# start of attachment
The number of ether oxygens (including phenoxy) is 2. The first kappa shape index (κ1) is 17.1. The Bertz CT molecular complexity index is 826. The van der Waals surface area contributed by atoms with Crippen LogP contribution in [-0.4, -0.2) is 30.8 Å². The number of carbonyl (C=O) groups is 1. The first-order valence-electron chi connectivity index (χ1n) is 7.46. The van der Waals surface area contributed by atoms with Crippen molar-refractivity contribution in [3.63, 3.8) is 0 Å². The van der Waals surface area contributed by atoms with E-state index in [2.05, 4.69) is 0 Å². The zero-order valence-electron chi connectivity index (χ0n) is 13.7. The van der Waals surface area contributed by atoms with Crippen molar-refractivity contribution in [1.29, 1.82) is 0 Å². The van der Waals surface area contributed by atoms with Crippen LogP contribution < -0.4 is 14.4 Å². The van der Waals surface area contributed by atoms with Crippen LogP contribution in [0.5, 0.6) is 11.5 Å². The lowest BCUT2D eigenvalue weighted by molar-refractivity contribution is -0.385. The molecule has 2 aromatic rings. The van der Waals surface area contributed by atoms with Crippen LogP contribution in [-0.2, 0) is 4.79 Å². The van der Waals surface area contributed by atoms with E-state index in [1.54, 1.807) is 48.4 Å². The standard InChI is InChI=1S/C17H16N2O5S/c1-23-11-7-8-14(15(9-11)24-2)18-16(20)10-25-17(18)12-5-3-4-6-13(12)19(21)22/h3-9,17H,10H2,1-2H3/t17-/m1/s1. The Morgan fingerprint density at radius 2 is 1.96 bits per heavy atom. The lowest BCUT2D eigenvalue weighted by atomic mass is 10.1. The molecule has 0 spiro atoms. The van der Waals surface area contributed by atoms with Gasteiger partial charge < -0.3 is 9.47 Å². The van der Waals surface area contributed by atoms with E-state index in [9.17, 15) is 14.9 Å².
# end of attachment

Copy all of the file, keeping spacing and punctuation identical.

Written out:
The number of ether oxygens (including phenoxy) is 2. The first kappa shape index (κ1) is 17.1. The Bertz CT molecular complexity index is 826. The van der Waals surface area contributed by atoms with Crippen LogP contribution in [-0.4, -0.2) is 30.8 Å². The number of carbonyl (C=O) groups is 1. The first-order valence-electron chi connectivity index (χ1n) is 7.46. The van der Waals surface area contributed by atoms with Crippen molar-refractivity contribution in [3.63, 3.8) is 0 Å². The van der Waals surface area contributed by atoms with E-state index in [2.05, 4.69) is 0 Å². The zero-order valence-electron chi connectivity index (χ0n) is 13.7. The van der Waals surface area contributed by atoms with Crippen molar-refractivity contribution in [1.29, 1.82) is 0 Å². The van der Waals surface area contributed by atoms with Crippen LogP contribution < -0.4 is 14.4 Å². The van der Waals surface area contributed by atoms with Crippen LogP contribution in [0.5, 0.6) is 11.5 Å². The lowest BCUT2D eigenvalue weighted by molar-refractivity contribution is -0.385. The molecule has 2 aromatic rings. The van der Waals surface area contributed by atoms with Crippen LogP contribution in [-0.2, 0) is 4.79 Å². The van der Waals surface area contributed by atoms with E-state index in [1.54, 1.807) is 48.4 Å². The standard InChI is InChI=1S/C17H16N2O5S/c1-23-11-7-8-14(15(9-11)24-2)18-16(20)10-25-17(18)12-5-3-4-6-13(12)19(21)22/h3-9,17H,10H2,1-2H3/t17-/m1/s1. The Morgan fingerprint density at radius 2 is 1.96 bits per heavy atom. The lowest BCUT2D eigenvalue weighted by atomic mass is 10.1. The molecule has 0 spiro atoms. The van der Waals surface area contributed by atoms with Gasteiger partial charge < -0.3 is 9.47 Å². The van der Waals surface area contributed by atoms with E-state index in [9.17, 15) is 14.9 Å².